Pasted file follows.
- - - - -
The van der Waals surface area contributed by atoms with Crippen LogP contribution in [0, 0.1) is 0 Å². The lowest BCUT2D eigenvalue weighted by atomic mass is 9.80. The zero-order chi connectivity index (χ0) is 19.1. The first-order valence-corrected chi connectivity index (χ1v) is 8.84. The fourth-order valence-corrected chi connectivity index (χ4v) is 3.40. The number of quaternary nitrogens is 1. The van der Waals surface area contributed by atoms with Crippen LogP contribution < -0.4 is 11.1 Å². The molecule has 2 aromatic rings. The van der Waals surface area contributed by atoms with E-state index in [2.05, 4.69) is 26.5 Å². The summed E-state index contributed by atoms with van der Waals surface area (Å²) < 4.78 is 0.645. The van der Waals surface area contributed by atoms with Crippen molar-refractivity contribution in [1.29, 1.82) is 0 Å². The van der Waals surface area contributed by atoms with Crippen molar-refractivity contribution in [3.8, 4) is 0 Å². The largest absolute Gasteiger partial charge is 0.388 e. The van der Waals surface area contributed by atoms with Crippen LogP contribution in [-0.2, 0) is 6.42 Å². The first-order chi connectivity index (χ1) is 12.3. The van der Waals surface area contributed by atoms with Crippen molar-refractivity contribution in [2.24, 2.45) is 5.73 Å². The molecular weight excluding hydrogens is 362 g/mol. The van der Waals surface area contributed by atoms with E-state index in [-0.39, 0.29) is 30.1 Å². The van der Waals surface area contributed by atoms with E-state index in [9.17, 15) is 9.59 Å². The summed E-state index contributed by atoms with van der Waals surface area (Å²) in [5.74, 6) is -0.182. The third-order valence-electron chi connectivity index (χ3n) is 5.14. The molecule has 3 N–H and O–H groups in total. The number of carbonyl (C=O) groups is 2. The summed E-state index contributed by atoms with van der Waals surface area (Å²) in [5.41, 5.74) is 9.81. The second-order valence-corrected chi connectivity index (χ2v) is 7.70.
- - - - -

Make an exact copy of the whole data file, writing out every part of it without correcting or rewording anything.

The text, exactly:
The van der Waals surface area contributed by atoms with Crippen LogP contribution in [0, 0.1) is 0 Å². The lowest BCUT2D eigenvalue weighted by atomic mass is 9.80. The zero-order chi connectivity index (χ0) is 19.1. The first-order valence-corrected chi connectivity index (χ1v) is 8.84. The fourth-order valence-corrected chi connectivity index (χ4v) is 3.40. The number of quaternary nitrogens is 1. The van der Waals surface area contributed by atoms with Crippen LogP contribution < -0.4 is 11.1 Å². The molecule has 2 aromatic rings. The van der Waals surface area contributed by atoms with E-state index in [2.05, 4.69) is 26.5 Å². The summed E-state index contributed by atoms with van der Waals surface area (Å²) < 4.78 is 0.645. The van der Waals surface area contributed by atoms with Crippen molar-refractivity contribution in [1.29, 1.82) is 0 Å². The van der Waals surface area contributed by atoms with Crippen molar-refractivity contribution in [3.8, 4) is 0 Å². The largest absolute Gasteiger partial charge is 0.388 e. The van der Waals surface area contributed by atoms with Crippen LogP contribution in [-0.2, 0) is 6.42 Å². The first-order chi connectivity index (χ1) is 12.3. The van der Waals surface area contributed by atoms with Crippen molar-refractivity contribution in [2.24, 2.45) is 5.73 Å². The molecular weight excluding hydrogens is 362 g/mol. The van der Waals surface area contributed by atoms with E-state index in [-0.39, 0.29) is 30.1 Å². The van der Waals surface area contributed by atoms with E-state index in [9.17, 15) is 9.59 Å². The summed E-state index contributed by atoms with van der Waals surface area (Å²) in [5.74, 6) is -0.182. The third-order valence-electron chi connectivity index (χ3n) is 5.14. The molecule has 3 N–H and O–H groups in total. The number of carbonyl (C=O) groups is 2. The summed E-state index contributed by atoms with van der Waals surface area (Å²) in [5.41, 5.74) is 9.81. The second-order valence-corrected chi connectivity index (χ2v) is 7.70.